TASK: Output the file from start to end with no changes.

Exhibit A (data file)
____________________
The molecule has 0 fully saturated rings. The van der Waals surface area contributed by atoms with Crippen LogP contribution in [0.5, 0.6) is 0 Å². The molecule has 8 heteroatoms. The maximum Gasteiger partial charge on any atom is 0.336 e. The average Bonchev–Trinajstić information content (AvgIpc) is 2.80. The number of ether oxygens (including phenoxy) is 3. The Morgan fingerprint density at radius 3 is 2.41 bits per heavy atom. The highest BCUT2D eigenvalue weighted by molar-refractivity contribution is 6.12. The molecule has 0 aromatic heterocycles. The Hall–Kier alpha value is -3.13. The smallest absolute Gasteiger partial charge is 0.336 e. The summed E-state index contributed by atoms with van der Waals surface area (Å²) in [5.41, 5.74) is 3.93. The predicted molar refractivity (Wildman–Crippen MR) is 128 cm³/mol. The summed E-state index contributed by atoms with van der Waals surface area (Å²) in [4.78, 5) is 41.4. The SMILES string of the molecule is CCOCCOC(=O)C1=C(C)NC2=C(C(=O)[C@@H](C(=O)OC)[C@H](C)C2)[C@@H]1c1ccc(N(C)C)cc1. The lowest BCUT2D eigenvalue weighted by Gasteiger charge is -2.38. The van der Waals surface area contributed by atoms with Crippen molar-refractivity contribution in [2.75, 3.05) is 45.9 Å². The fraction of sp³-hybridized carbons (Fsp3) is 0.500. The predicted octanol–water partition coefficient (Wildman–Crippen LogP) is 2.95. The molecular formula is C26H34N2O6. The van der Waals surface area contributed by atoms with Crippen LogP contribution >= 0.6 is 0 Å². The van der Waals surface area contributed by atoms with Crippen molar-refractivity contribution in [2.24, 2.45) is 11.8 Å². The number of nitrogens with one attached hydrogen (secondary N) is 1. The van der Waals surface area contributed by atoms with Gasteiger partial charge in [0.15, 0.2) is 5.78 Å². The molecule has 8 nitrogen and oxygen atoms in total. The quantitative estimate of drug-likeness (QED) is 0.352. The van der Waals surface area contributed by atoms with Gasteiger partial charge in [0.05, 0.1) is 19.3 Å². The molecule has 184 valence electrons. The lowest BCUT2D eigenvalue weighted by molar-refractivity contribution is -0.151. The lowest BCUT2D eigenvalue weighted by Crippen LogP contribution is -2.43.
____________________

The molecule has 0 fully saturated rings. The van der Waals surface area contributed by atoms with Crippen LogP contribution in [0.5, 0.6) is 0 Å². The molecule has 8 heteroatoms. The maximum Gasteiger partial charge on any atom is 0.336 e. The average Bonchev–Trinajstić information content (AvgIpc) is 2.80. The number of ether oxygens (including phenoxy) is 3. The Morgan fingerprint density at radius 3 is 2.41 bits per heavy atom. The highest BCUT2D eigenvalue weighted by molar-refractivity contribution is 6.12. The molecule has 0 aromatic heterocycles. The Hall–Kier alpha value is -3.13. The smallest absolute Gasteiger partial charge is 0.336 e. The summed E-state index contributed by atoms with van der Waals surface area (Å²) in [5.41, 5.74) is 3.93. The predicted molar refractivity (Wildman–Crippen MR) is 128 cm³/mol. The summed E-state index contributed by atoms with van der Waals surface area (Å²) in [4.78, 5) is 41.4. The SMILES string of the molecule is CCOCCOC(=O)C1=C(C)NC2=C(C(=O)[C@@H](C(=O)OC)[C@H](C)C2)[C@@H]1c1ccc(N(C)C)cc1. The lowest BCUT2D eigenvalue weighted by Gasteiger charge is -2.38. The van der Waals surface area contributed by atoms with Crippen molar-refractivity contribution in [2.75, 3.05) is 45.9 Å². The fraction of sp³-hybridized carbons (Fsp3) is 0.500. The predicted octanol–water partition coefficient (Wildman–Crippen LogP) is 2.95. The molecular formula is C26H34N2O6. The van der Waals surface area contributed by atoms with Crippen LogP contribution >= 0.6 is 0 Å². The van der Waals surface area contributed by atoms with Crippen molar-refractivity contribution in [2.24, 2.45) is 11.8 Å². The number of nitrogens with one attached hydrogen (secondary N) is 1. The van der Waals surface area contributed by atoms with Gasteiger partial charge in [0.15, 0.2) is 5.78 Å². The molecule has 8 nitrogen and oxygen atoms in total. The quantitative estimate of drug-likeness (QED) is 0.352. The van der Waals surface area contributed by atoms with Gasteiger partial charge in [0.05, 0.1) is 19.3 Å². The molecule has 184 valence electrons. The lowest BCUT2D eigenvalue weighted by molar-refractivity contribution is -0.151. The lowest BCUT2D eigenvalue weighted by Crippen LogP contribution is -2.43.